WASHINGTON - Ford Motor Co. could monopolize the market for Ford vehicles in Indianapolis and Salt Lake City without facing much of a fight from the federal government.
In each market, Ford plans to establish a new venture, jointly owned by dealers and the company, to acquire control of its dealerships. Ford would have controlling interest.
Because of the size of the transactions, the deal would face federal review under the Hart-Scott-Rodino Antitrust Act.
The company refused to discuss legal implications of the mergers.
Generally, the Federal Trade Commission considers a merger anti-competitive if the combined companies can raise prices more than 5 percent without facing lower-priced competition.
'We would ask what consumers could turn to as a substitute,' said Joe Krauss, assistant director of the FTC's premerger notification office. 'Would consumers then shift to buying Chevrolets? If there would be enough consumers who would switch to Chevrolets, that would defeat the price increase and make it unprofitable.'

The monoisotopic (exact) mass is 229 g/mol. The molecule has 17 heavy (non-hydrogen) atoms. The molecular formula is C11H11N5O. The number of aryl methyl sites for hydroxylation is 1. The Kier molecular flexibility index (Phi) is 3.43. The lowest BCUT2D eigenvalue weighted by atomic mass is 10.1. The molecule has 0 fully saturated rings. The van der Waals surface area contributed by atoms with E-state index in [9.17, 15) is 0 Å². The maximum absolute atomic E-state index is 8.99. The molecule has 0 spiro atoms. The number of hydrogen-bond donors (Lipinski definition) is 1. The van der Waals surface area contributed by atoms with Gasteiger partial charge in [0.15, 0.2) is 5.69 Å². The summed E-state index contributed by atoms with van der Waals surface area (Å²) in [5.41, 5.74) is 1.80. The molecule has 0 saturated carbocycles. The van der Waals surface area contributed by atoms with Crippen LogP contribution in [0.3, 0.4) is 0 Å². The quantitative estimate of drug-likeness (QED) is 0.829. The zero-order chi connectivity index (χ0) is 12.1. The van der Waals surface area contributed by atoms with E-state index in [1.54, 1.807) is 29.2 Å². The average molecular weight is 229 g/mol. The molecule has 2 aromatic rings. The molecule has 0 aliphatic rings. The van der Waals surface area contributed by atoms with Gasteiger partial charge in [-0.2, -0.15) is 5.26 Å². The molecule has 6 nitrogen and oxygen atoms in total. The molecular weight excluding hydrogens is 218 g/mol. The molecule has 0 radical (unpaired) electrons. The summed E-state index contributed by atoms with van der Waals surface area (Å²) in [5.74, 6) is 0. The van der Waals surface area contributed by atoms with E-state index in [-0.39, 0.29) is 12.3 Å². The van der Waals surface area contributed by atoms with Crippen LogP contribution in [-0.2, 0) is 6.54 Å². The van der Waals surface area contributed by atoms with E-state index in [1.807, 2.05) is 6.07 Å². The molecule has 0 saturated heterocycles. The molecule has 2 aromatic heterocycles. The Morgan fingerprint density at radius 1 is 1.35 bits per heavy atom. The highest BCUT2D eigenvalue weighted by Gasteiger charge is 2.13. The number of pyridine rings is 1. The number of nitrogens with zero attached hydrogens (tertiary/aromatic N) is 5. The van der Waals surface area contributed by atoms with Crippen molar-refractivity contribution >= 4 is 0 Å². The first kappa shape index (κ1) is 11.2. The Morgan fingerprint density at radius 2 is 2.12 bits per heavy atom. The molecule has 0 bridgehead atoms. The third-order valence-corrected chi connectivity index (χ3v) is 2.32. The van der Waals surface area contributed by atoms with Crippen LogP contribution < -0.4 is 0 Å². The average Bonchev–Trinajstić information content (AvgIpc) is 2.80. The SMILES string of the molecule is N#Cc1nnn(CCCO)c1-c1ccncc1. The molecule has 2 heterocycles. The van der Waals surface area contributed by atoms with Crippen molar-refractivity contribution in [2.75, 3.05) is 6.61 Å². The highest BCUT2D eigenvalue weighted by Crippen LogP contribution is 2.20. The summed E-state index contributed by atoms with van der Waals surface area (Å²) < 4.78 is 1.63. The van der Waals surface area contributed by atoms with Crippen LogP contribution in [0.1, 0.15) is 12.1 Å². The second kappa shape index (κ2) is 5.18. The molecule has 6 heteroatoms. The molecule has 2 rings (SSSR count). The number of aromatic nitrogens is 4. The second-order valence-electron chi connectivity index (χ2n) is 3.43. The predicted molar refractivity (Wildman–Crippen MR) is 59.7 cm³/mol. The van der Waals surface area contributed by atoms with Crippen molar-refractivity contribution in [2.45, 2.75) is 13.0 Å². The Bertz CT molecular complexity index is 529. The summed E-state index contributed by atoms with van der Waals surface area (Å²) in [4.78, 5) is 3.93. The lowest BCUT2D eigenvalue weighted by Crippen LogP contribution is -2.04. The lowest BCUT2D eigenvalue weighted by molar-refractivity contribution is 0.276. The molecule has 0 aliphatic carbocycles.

Because Ford would control only the market for Ford Motor Co. vehicles - and not the entire market - the transactions are not likely to be considered antitrust violations, said an antitrust attorney for another automaker who asked not to be named.
The federal government might even view Ford's dealership venture as an improvement in operating efficiency that could reduce prices, Krauss said.